Customer First Programme: Delivery of Student Finance - Public Accounts Committee Contents


1  The Service provided by Company

The Customer First Programme

1. The Customer First Programme (the Programme) is an initiative of the Department for Business, Innovation and Skills (the Department), designed to centralise and modernise delivery of grants and loans to students from England. Its main aims are to: improve customer service (through faster and more consistent processing of applications); achieve financial savings; and enhance the governance of the system. Under the Programme, responsibility for assessing applications for student finance is being transferred, over three years, from local authorities to the Student Loans Company (the Company), an arm's length public body chiefly funded by, and accountable to, the Department. In 2009, the first year of implementation, the Company became responsible for assessing all first year students; by 2011 it will process all applications from students in England.[3]

2. The first year of the new system was not a success: the Company had major problems in processing applications and in customer service. In March 2010, the Comptroller and Auditor General concluded that the service had not achieved value for money.[4] Previously, at the joint invitation of the Minister of State for Higher Education and the Company's Chairman, Professor Sir Deian Hopkin had carried out a review of the service, which was published in December 2009.[5] In spring 2010, the Department commissioned consultants PricewaterhouseCoopers to assess the Company's readiness to deliver an improved service in 2010 and its progress in implementing the recommendations of the Comptroller and Auditor General and Professor Hopkin.[6]

Performance in processing main applications

3. By the start of the first term of the 2009/10 academic year, the Company had fully processed only 46% of the 385,200 applications from new students for student support (Figure 1). In 5,600 cases, students had applied in time for the Company's administrative deadlines of April and June 2009, but had still not been paid by mid-November. Even by the end of January 2010, 23% of all new applications had not been fully processed and paid.[7]
Figure 1: Comparison of performance in processing applications from new students at the start of term, 2008/09 to 2010/11
Academic year
2008/09
(by local authorities)
2009/10
(by the Company)
2010/11
(by the Company)
Applications received 360,800 (100)385,200 (100) 396,600 (100)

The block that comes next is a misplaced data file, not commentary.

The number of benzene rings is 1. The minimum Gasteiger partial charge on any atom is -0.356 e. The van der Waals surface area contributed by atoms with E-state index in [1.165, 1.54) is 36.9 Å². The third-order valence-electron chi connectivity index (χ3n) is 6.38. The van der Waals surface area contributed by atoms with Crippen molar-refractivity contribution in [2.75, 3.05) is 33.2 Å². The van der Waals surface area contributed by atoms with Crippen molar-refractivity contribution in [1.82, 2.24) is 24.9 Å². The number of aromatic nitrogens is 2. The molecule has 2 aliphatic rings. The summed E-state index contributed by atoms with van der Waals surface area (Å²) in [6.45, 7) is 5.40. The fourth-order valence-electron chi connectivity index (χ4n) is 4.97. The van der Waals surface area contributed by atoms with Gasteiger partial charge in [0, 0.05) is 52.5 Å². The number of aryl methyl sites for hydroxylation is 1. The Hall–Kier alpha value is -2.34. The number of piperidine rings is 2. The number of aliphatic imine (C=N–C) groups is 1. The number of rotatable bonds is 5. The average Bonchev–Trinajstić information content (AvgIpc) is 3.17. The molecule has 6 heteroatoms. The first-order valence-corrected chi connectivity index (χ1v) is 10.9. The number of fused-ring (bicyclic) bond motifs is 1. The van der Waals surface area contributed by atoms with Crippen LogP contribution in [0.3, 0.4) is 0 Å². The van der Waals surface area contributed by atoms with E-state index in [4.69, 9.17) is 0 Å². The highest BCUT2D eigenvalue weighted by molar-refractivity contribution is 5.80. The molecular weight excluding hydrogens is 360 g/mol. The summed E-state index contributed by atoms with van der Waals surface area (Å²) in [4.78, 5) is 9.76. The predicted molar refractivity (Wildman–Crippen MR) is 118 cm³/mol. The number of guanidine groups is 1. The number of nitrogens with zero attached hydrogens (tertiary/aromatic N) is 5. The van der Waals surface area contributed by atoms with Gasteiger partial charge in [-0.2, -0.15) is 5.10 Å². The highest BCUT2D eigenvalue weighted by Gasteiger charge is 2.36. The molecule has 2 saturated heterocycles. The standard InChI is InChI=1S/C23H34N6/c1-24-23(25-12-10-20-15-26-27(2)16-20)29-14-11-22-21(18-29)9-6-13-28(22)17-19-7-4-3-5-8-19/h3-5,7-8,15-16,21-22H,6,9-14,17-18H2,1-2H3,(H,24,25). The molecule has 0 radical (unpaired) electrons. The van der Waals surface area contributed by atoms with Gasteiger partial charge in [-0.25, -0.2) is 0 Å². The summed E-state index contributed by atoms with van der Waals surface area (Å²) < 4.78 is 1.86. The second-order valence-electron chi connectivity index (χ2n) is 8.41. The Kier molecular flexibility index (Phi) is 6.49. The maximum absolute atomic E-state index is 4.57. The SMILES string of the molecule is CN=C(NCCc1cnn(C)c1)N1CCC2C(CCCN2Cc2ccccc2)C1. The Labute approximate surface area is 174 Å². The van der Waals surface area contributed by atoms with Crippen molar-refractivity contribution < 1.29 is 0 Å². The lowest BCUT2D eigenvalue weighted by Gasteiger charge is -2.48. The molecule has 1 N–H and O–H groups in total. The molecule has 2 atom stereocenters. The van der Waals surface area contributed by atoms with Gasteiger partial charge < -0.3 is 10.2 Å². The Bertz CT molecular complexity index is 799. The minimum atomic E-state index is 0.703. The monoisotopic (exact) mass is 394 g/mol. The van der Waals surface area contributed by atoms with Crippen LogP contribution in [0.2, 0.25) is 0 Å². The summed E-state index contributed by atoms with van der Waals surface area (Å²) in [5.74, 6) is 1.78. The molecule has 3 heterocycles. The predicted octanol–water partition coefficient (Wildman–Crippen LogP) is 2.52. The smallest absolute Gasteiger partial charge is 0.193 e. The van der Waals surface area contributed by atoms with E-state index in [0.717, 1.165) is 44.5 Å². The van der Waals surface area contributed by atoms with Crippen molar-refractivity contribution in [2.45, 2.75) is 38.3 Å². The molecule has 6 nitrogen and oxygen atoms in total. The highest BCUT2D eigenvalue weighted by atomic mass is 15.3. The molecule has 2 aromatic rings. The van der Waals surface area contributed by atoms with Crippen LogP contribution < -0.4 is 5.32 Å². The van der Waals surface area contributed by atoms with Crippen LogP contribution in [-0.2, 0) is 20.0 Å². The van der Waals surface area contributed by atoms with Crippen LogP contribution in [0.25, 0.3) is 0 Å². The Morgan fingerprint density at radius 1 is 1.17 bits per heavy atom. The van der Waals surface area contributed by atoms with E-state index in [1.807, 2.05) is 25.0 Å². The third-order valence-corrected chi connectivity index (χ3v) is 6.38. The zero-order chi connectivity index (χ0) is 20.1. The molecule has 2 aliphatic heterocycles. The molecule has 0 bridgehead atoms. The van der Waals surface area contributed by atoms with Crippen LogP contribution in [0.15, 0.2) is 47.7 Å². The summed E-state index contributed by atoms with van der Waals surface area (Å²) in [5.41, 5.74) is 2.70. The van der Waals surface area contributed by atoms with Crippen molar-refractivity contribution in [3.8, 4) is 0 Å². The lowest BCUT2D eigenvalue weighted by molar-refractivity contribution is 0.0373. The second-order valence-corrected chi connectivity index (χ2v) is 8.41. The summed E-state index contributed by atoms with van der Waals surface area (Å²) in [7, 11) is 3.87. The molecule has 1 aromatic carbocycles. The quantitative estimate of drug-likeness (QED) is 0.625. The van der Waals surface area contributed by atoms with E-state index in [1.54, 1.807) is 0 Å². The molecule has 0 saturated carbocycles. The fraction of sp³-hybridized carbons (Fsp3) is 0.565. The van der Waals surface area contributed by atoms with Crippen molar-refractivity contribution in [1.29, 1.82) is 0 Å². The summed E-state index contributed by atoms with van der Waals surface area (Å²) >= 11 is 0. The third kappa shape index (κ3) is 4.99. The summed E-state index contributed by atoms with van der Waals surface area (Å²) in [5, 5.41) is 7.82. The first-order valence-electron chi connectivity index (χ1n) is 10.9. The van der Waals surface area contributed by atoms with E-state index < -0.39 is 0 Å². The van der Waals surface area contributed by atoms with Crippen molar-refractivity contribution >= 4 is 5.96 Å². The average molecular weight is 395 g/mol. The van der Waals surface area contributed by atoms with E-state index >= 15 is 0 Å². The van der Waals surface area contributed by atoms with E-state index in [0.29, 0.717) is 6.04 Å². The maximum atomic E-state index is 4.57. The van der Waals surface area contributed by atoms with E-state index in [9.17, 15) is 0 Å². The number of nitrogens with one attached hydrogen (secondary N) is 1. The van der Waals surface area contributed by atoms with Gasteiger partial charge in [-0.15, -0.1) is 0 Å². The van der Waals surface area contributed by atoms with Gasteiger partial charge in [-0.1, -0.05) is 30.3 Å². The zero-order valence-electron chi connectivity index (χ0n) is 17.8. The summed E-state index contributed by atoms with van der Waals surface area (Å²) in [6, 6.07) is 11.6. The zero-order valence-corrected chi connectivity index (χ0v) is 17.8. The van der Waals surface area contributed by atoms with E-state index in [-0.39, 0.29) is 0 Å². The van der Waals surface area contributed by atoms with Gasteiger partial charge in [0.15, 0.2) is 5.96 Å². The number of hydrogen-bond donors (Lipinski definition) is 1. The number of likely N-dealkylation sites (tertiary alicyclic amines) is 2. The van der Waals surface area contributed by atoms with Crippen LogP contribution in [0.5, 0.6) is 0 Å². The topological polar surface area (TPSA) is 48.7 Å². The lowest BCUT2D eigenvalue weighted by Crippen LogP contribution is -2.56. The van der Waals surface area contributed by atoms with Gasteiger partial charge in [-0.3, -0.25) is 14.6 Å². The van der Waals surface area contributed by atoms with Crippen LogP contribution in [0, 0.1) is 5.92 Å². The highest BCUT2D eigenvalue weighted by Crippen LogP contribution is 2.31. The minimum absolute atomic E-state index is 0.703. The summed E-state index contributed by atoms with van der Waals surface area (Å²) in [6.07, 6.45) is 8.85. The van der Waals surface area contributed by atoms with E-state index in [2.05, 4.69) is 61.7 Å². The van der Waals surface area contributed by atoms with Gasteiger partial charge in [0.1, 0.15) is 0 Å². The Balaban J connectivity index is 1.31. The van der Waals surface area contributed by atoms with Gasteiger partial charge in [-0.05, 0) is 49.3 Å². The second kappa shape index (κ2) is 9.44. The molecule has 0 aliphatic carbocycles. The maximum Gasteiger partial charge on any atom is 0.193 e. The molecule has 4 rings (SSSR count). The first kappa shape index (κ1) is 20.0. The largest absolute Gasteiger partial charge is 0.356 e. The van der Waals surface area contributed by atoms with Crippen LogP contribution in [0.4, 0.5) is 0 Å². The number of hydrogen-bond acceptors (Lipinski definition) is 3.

Applications fully processed at start of term 228,000 (63)176,200 (46) 272,800 (69)
Provisional or interim assessment made 37,200 (10)76,300 (20) 21,500 (5)
Insufficiently processed to enable any payment at start of term 95,600 (27)132,700 (34) 100,000 (26)

Sources: C&AG's Report (Figure 8) for 2008/09 and 2009/10 data; Updating Memorandum

4. The Department and the Company told us at the hearing that they were confident the Company would markedly improve its performance in 2010 compared to the previous year, and that the majority of applications would be processed by the start of term.[8] Even where applications were received late and would not be fully processed in time for the start of term, the Company said it would make interim payments (of 75% of the full maintenance loan). This led the Company to conclude that every student ought to start university in 2010 with some financial support, even if they applied late.[9]

5. The Updating Memorandum showed that the Company had, by the start of the first term of the 2010/11 academic year, fully processed 69% of the 396,600 new applications (Figure 1). This means the Company had fully processed more applications, and a higher percentage of applications received, from new students by the start of the first term than achieved either by the Company in 2009 or by local authorities in 2008.[10] For another 5% of applications, the Company had made a provisional or interim assessment, meaning that these students would still be entitled to interim payments. However, 26% of all applications (just over 100,000) had not been processed sufficiently to enable any payment at the start of term.[11]